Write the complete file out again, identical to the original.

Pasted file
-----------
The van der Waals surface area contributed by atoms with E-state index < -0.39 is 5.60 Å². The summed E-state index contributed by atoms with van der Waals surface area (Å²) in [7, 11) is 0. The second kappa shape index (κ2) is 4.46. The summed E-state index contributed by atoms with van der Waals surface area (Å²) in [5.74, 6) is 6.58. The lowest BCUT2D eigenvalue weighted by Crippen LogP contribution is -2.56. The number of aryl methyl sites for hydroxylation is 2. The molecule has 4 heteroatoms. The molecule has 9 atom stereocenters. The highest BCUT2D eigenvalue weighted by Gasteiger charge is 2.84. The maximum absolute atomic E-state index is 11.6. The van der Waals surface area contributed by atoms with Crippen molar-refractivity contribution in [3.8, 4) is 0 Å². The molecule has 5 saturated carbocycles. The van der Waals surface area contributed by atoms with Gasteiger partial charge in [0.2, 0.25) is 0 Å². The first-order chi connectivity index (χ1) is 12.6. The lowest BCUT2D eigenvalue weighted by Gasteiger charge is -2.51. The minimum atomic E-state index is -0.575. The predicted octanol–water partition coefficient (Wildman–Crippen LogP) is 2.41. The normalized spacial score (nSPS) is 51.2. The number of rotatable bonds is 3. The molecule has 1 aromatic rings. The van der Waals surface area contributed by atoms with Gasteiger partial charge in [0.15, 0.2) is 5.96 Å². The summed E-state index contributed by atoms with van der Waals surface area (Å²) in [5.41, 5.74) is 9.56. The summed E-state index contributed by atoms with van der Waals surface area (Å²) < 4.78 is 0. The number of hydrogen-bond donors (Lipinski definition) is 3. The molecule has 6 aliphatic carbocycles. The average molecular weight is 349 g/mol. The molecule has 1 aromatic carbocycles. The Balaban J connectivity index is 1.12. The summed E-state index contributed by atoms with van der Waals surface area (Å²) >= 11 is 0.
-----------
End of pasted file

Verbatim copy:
The van der Waals surface area contributed by atoms with E-state index < -0.39 is 5.60 Å². The summed E-state index contributed by atoms with van der Waals surface area (Å²) in [7, 11) is 0. The second kappa shape index (κ2) is 4.46. The summed E-state index contributed by atoms with van der Waals surface area (Å²) in [5.74, 6) is 6.58. The lowest BCUT2D eigenvalue weighted by Crippen LogP contribution is -2.56. The number of aryl methyl sites for hydroxylation is 2. The molecule has 4 heteroatoms. The molecule has 9 atom stereocenters. The highest BCUT2D eigenvalue weighted by Gasteiger charge is 2.84. The maximum absolute atomic E-state index is 11.6. The van der Waals surface area contributed by atoms with Crippen molar-refractivity contribution in [3.8, 4) is 0 Å². The molecule has 5 saturated carbocycles. The van der Waals surface area contributed by atoms with Gasteiger partial charge in [0.2, 0.25) is 0 Å². The first-order chi connectivity index (χ1) is 12.6. The lowest BCUT2D eigenvalue weighted by Gasteiger charge is -2.51. The minimum atomic E-state index is -0.575. The predicted octanol–water partition coefficient (Wildman–Crippen LogP) is 2.41. The normalized spacial score (nSPS) is 51.2. The number of rotatable bonds is 3. The molecule has 1 aromatic rings. The van der Waals surface area contributed by atoms with Gasteiger partial charge in [0.15, 0.2) is 5.96 Å². The summed E-state index contributed by atoms with van der Waals surface area (Å²) in [5.41, 5.74) is 9.56. The summed E-state index contributed by atoms with van der Waals surface area (Å²) < 4.78 is 0. The number of hydrogen-bond donors (Lipinski definition) is 3. The molecule has 6 aliphatic carbocycles. The average molecular weight is 349 g/mol. The molecule has 1 aromatic carbocycles. The Balaban J connectivity index is 1.12. The summed E-state index contributed by atoms with van der Waals surface area (Å²) >= 11 is 0.